Of the numerous donor inscriptions found here, many mention of ancient cities like Suparaka (Sopara); Nasika (Nasik); Chemuli (Chemula); Kalyana (Kalyan); Dhenukakata (Dhanyakataka, modern Amaravati in Guntur district of Andhra Pradesh. The donors were from all classes of the society, from members of the royal families to the commoners.
Prominent among the royal families mentioned in the inscriptions are Gautamiputra Satakarni (c. 106-130 A.D.); Vasisthiputra Sri Pulumavi (c. 130-158 A.D.); Sri Yajna Satakarni (c. 172-201 A.D.); Madhariputra Sakasena (c. end of 3rd century A.D.); the rulers of Satavahana dynasty whose ancient capital was Pratishthana (modern Paithan, district Aurangabad); Amoghavarsha of the Rashtrakuta dynasty dated in 853 A.D., etc.
The excavations at Kanheri are of the following types: (i) chaityagrhas, the place of worship of the Buddhist community, (ii) viharas or monasteries, they consist of single and multiple celled where the Buddhist monks resided, (iii) podhis or water cisterns, which were excavated ingeniously to trap the rain water and store them for use during summer periods and (iv) rock-cut benches and seats.
At Kanheri, the beginning of excavation of rock-cut caves coincides with the introduction of Buddhism in Aparantha.
The caves are generally small consisting of a single cell with a front pillared verandah approached by a flight of steps. The caves invariably contain a cistern for storing water. The initial excavations were very small and plain, devoid of any decorative motifs.
The pillars were plain squares or octagons and did not have the pot base which was introduced later. The most prominent among the excavations at Kanheri is the Cave 3, which is a chaityagriha which was excavated during the period of Yajna Satakarni (c. 172-201 A.D.) This chaityagrha is one of the largest in India second only to the one at Karle, district Pune.
The chaityagrha closely resembles the one at Karle. On plan it consists of a large rectangular hall with an apsidal back, a verandah and a spacious court in front, the dimensions of the hall being 26.36 X 13.66 X 12.9 m (l x b x h). A row of 34 pillars divide the hall into a central nave and flanking aisles. The roof of the nave is barrel vaulted while of the aisles are flat. There are evidences of provision of wooden rafters to the vaulted ceiling of the nave, which are gone now. The pillars of the hall are not uniform and of different styles and shapes and devoid of symmetry.
A stupa is provided at the apse of the hall which measures 4.9 m in diameter and 6.7 m in height. The façade of the hall is pierced by three doors with two groups of two couples, each group carved in the oblong recesses between the doors. A huge chaitya window bereft of any ornamentation was provided for the passage of light. The side walls are sculpted extensively with two massive images of standing Buddha in varada mudra and other Bodhisattva images. These sculptures are of later additions and are datable to around 5th – 6th centuries A.D.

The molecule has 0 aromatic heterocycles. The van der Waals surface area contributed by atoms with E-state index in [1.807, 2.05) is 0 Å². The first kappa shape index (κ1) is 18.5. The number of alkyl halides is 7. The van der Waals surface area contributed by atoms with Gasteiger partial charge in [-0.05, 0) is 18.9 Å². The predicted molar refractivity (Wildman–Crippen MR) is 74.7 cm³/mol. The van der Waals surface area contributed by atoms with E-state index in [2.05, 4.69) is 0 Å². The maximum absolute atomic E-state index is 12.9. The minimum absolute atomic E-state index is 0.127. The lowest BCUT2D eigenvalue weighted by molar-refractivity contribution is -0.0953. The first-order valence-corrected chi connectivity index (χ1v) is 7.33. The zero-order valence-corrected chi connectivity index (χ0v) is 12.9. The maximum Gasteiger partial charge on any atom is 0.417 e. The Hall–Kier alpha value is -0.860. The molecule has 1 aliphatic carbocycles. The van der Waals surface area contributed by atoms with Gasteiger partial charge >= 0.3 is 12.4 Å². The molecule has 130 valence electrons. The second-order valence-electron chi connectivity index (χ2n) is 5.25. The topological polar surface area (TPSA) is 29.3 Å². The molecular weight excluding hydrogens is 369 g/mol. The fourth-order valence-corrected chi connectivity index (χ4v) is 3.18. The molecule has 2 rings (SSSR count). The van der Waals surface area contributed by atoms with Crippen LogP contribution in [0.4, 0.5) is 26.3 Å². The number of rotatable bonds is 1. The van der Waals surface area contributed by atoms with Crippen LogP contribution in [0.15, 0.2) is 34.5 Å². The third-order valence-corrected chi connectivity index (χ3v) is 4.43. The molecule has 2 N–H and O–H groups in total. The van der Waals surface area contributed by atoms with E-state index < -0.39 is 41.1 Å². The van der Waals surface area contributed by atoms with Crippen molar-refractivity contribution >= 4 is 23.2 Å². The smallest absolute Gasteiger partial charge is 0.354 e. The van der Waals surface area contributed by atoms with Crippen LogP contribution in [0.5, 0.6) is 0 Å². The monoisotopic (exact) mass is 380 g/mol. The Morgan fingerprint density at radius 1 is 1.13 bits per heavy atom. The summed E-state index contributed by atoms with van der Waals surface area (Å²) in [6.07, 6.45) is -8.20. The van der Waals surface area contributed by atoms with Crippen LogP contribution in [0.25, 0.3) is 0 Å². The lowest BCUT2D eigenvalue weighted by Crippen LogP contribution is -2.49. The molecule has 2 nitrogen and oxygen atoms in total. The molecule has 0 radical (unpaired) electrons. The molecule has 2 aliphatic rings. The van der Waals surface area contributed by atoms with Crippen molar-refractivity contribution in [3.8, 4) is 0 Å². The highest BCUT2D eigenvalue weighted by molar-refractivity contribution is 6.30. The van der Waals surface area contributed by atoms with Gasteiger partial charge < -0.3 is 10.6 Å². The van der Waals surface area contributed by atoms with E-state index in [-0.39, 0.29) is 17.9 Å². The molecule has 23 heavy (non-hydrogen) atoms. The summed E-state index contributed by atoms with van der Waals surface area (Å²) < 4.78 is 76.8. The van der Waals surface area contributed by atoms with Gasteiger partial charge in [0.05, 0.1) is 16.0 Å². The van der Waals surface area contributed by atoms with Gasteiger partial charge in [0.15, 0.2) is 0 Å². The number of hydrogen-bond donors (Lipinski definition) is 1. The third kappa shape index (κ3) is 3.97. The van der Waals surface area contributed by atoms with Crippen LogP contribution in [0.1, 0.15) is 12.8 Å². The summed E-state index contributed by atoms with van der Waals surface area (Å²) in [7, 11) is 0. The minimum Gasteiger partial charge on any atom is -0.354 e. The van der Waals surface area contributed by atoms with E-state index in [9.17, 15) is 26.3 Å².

Near the chaityagrha, once existed two structural stupas. One of thestupas, in stone, yielded two copper urns, containing ashes, a small gold box containing a piece of cloth, a silver box, a ruby, a pearl, pieces of gold and two copper plates one of them dated in A.D. 324. Another stupa was of brick which yielded an inscribed stone with characters datable to 5th – 6th centuries A.D.
Cave 1 is an unfinished chaityagrha, originally planned to have a double-storeyed verandah and a porch, apart from the pillared hall. The cave is dated to 5th – 6th centuries A.D. as the pillars with compressed cushion or amalaka top appears generally during this period.
Cave 11 which is also known as ‘Darbar Hall’ consists of a huge hall with a front verandah. The hall has shrine on its back wall and cells on two sides. The floor of the hall two low stone benches resembling Cave 5 of Ellora. Buddha in dharmacakrapravardana mudra adorns the shrine. The cave has four inscriptions of different periods, one dated in Saka 775 (A.D. 853) of the reign of Rashtrakuta King Amoghavarsha and his feudatory the Silahara prince, Kapardin. The inscription records the donation of various gifts and funds provided for the purchase of books and repairs to the damages.
Sculptural art here can be seen in Caves like 2, 3, 41, 67, 89, and 90. The image of Buddha is generally shown either standing or in seated posture. The latter in some cases are flanked by Bodhisattvas and in rare cases with their consorts.
Avalokitesvara is the other prominent figure apart from Buddha who finds importance here. Avalokitesvara can be seen prominently in Caves 2, 41 & 90 delivering his devotees from the eight great perils namely shipwreck, conflagration, wild elephant, lion, serpent, robber, captivity and demon.
Another interesting sculpture of Avalokitesvara is found in Cave 41 which is a four armed eleven faced one, the only of its kind in India. The cult of this form was popular in China, Chinese Turkistan, Combodia and Japan in 7th – 8th centuries A.D.
The Jataka stories are also found depicted as that of Dipankara Jataka in Cave 67 to cite an example.